Category Archives: Global Leaders

About three years ago, I published an unfinished book chapter to a circle of clients on Facebook to help one or two people in the group for whom I hoped the chapter would be helpful. What happened next is that I got a message from an old friend. He offered his feedback on the chapter.

I immediately felt discouraged, thought that everything was wrong and wished I had never put the document out there. I had a full horror scenario in my mind. I was about to hit reply “Thank you but the document was already edited professionally. I did not ask you for feedback.”

I was angry and scared.

Then I read the comment again with which I published the document and noticed that I might have solicited the feedback. Was I even fishing for compliments?

Did I not ask people to tell me if they found the chapter helpful?

I muttered that my friend should not have criticized my work. I did not ask him for a proofread. I did not explicitly ask for his feedback. I did not want to have a Skype conversation with him.

Then I remembered my words from a training I recently gave. Most people give feedback and advice without permission. I advise clients to assume positive intentions. I thanked my friend for the offer and pushed the date for the Skype conversation. I wanted to hear his ideas but only when I feel secure, professional and ready. I almost asked him to send the feedback in writing. Then I remembered that he was not paid for it. I remembered that he is in fact a great logical thinker and proofreader and that I might be able to get a perspective that only he can provide. I took the feedback in. It was hard. I finally concluded that I needed to invest a lot more time into the manuscript and then I did not do anything for about 1.5 years. When I was ready to tackle the book, I almost rebuilt it and then I had to have it proofread by a native speaker. Again, I was shattered by the feedback and critique.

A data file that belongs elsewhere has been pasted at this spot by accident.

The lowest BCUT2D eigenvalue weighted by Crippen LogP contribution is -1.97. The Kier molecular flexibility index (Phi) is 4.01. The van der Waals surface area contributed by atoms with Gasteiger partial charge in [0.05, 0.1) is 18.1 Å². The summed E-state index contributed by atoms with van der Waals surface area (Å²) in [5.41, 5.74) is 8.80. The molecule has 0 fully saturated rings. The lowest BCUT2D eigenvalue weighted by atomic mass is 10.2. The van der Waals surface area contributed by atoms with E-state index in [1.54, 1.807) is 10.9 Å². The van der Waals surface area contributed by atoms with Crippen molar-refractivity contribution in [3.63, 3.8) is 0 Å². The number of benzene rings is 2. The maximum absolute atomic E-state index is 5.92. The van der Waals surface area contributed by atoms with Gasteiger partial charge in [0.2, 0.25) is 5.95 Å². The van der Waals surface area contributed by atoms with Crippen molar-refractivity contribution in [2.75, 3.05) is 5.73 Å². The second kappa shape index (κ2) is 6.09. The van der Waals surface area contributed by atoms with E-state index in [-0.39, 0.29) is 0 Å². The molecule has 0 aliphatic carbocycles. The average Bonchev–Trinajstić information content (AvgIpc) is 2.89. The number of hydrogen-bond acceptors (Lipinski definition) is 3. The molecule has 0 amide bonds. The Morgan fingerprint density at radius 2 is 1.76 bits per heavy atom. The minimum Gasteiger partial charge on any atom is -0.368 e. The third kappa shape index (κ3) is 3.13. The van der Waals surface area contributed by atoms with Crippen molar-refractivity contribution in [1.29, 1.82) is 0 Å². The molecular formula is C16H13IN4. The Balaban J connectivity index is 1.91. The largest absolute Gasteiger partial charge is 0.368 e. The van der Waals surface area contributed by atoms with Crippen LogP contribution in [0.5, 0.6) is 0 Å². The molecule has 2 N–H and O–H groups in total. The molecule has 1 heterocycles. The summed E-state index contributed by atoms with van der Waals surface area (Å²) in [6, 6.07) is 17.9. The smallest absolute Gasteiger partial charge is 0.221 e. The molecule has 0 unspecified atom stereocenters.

The episode with my friend repeated itself about six months ago. I thought I was finally ready to publish “The Global Career Workbook” when my friend asked me why I had not showed my manuscript to him. I did not say anything but sent him the manuscript asking for a review of the logic, structure and if the flow made sense to him. He reviewed two chapters and sent back a line-by-line review. I almost through my laptop out of the window that Monday morning.

I emailed back, asked him to stop working on it and mentioned the editing and that I had not asked for a line-by-line feedback but a general review of the logic and structure of the book. I almost stopped the publication.